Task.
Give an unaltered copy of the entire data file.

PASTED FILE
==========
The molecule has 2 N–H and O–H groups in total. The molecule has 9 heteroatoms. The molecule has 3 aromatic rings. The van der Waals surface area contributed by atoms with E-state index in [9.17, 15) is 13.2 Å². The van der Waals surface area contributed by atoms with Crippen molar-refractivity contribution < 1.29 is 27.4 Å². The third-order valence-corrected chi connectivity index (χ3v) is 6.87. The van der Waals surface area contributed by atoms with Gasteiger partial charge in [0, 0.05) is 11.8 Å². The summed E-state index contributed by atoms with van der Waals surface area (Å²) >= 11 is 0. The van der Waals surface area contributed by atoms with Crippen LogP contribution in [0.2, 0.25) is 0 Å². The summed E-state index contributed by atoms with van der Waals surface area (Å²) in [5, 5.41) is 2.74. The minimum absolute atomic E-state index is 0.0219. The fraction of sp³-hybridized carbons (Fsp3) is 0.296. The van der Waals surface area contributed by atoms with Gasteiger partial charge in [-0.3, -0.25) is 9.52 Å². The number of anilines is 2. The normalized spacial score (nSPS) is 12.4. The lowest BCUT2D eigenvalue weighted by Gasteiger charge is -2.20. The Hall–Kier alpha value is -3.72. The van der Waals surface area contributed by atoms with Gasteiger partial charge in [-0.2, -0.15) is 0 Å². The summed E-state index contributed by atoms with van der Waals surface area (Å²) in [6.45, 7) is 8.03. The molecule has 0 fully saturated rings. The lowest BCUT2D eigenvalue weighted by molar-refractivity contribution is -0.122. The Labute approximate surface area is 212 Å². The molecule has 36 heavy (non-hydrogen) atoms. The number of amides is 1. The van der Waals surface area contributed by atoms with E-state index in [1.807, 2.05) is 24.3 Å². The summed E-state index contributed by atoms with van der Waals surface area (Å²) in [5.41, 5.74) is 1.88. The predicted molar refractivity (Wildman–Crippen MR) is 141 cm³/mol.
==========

The molecule has 2 N–H and O–H groups in total. The molecule has 9 heteroatoms. The molecule has 3 aromatic rings. The van der Waals surface area contributed by atoms with E-state index in [9.17, 15) is 13.2 Å². The van der Waals surface area contributed by atoms with Crippen molar-refractivity contribution < 1.29 is 27.4 Å². The third-order valence-corrected chi connectivity index (χ3v) is 6.87. The van der Waals surface area contributed by atoms with Gasteiger partial charge in [0, 0.05) is 11.8 Å². The summed E-state index contributed by atoms with van der Waals surface area (Å²) >= 11 is 0. The van der Waals surface area contributed by atoms with Crippen LogP contribution in [0.2, 0.25) is 0 Å². The summed E-state index contributed by atoms with van der Waals surface area (Å²) in [5, 5.41) is 2.74. The minimum absolute atomic E-state index is 0.0219. The fraction of sp³-hybridized carbons (Fsp3) is 0.296. The van der Waals surface area contributed by atoms with Gasteiger partial charge in [-0.3, -0.25) is 9.52 Å². The number of anilines is 2. The normalized spacial score (nSPS) is 12.4. The lowest BCUT2D eigenvalue weighted by Gasteiger charge is -2.20. The Hall–Kier alpha value is -3.72. The van der Waals surface area contributed by atoms with Gasteiger partial charge in [-0.2, -0.15) is 0 Å². The summed E-state index contributed by atoms with van der Waals surface area (Å²) in [6.45, 7) is 8.03. The molecule has 0 fully saturated rings. The lowest BCUT2D eigenvalue weighted by molar-refractivity contribution is -0.122. The Labute approximate surface area is 212 Å². The molecule has 36 heavy (non-hydrogen) atoms. The number of amides is 1. The van der Waals surface area contributed by atoms with E-state index in [1.807, 2.05) is 24.3 Å². The summed E-state index contributed by atoms with van der Waals surface area (Å²) in [5.41, 5.74) is 1.88. The predicted molar refractivity (Wildman–Crippen MR) is 141 cm³/mol.